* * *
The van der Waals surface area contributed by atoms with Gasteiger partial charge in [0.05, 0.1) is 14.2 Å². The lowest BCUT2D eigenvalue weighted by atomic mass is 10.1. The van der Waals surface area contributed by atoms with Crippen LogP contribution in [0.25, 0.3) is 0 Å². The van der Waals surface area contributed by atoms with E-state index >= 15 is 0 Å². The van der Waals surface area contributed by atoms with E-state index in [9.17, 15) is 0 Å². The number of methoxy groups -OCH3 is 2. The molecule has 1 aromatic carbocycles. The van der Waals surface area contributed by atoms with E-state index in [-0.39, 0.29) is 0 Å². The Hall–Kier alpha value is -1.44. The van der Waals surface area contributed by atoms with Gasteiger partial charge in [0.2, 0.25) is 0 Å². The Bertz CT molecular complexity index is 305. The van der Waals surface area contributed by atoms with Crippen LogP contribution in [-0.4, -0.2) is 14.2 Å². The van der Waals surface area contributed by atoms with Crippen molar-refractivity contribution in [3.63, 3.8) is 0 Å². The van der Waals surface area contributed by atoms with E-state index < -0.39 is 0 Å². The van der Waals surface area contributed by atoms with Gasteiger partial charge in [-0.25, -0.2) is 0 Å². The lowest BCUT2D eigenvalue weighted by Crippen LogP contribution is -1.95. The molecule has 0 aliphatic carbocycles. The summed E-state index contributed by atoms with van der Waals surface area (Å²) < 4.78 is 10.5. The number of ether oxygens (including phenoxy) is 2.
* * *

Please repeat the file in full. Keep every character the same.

The van der Waals surface area contributed by atoms with Gasteiger partial charge in [0.05, 0.1) is 14.2 Å². The lowest BCUT2D eigenvalue weighted by atomic mass is 10.1. The van der Waals surface area contributed by atoms with Crippen LogP contribution in [0.25, 0.3) is 0 Å². The van der Waals surface area contributed by atoms with E-state index >= 15 is 0 Å². The van der Waals surface area contributed by atoms with E-state index in [9.17, 15) is 0 Å². The number of methoxy groups -OCH3 is 2. The molecule has 1 aromatic carbocycles. The van der Waals surface area contributed by atoms with E-state index in [-0.39, 0.29) is 0 Å². The Hall–Kier alpha value is -1.44. The van der Waals surface area contributed by atoms with Gasteiger partial charge in [0.2, 0.25) is 0 Å². The Bertz CT molecular complexity index is 305. The van der Waals surface area contributed by atoms with Crippen LogP contribution in [-0.4, -0.2) is 14.2 Å². The van der Waals surface area contributed by atoms with Crippen molar-refractivity contribution in [3.63, 3.8) is 0 Å². The van der Waals surface area contributed by atoms with E-state index < -0.39 is 0 Å². The van der Waals surface area contributed by atoms with Gasteiger partial charge in [-0.25, -0.2) is 0 Å². The lowest BCUT2D eigenvalue weighted by Crippen LogP contribution is -1.95. The molecule has 0 aliphatic carbocycles. The summed E-state index contributed by atoms with van der Waals surface area (Å²) < 4.78 is 10.5. The number of ether oxygens (including phenoxy) is 2.